Intraventricular hemorrhage

Research output: Chapter in Book/Report/Conference proceedingChapter


Introduction Intraventricular hemorrhage (IVH) occurs as a primary diagnosis and most commonly secondary to subarachnoid hemorrhage (SAH) and intracerebral hemorrhage (ICH). In the setting of spontaneous ICH, intraventricular extension of hemorrhage (i.e., IVH) is a poor prognostic sign, with an expected mortality between 50% and 80%, although primary IVH represents a distinct entity with a better prognosis [1–3]. This chapter discusses epidemiology, clinical presentation, neuroimaging, grading scales, and prognostication for primary and secondary IVH. Epidemiology Between 25% and 45% of aneurysmal SAH and approximately 45% of spontaneous ICH extend into the ventricles, while only 1.5%–3% of patients with blunt head trauma and 10% of patients with severe head injury have intraventricular blood [1,4]. Intraventricular hemorrhage contributes significantly to morbidity and mortality in ICH, SAH, and traumatic brain injury (TBI) [5–9]. Factors that predispose to IVH in association with ICH include older age, higher baseline ICH volume, mean arterial pressure (MAP) values greater than 120 mmHg, and deep subcortical location of primary ICH in close proximity to the ventricles [3]. Intraventricular hemorrhage associated with SAH is more often found in patients with premorbid cardiovascular risk factors (hypertension, diabetes, and coronary artery disease), worse neurological grade on admission, higher blood pressure, thicker and more diffuse SAH, ICH, posterior circulation aneurysm, and vasospasm on admission angiography compared to SAH patients without IVH [4]. Severity of IVH is an independent predictor of death and functional outcome in SAH patients.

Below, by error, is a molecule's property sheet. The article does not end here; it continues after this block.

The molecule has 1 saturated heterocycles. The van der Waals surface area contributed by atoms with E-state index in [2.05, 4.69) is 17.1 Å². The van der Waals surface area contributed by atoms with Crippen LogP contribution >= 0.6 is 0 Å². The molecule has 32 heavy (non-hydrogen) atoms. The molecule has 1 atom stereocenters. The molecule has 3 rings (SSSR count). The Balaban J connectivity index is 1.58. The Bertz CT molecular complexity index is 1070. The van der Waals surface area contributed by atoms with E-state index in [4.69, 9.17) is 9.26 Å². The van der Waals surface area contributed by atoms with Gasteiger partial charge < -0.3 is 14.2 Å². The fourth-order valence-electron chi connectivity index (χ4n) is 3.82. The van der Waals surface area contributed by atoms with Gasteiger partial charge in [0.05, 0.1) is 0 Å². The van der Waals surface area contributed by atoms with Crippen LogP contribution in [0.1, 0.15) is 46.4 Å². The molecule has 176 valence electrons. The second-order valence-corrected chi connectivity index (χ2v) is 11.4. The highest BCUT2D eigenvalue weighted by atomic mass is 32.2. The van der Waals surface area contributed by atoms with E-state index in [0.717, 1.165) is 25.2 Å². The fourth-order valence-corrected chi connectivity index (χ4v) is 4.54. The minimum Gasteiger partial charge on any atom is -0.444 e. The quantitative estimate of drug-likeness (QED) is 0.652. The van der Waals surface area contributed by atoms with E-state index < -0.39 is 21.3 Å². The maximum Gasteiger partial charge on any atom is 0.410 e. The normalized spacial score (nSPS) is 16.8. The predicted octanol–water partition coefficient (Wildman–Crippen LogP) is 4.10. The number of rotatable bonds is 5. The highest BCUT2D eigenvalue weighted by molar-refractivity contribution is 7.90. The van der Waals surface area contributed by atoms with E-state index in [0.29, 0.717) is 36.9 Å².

Original languageEnglish (US)
Title of host publicationStroke Syndromes
Subtitle of host publicationThird Edition
PublisherCambridge University Press
Number of pages8
ISBN (Electronic)9781139093286
ISBN (Print)9781107018860
StatePublished - Jan 1 2012

ASJC Scopus subject areas

  • General Medicine


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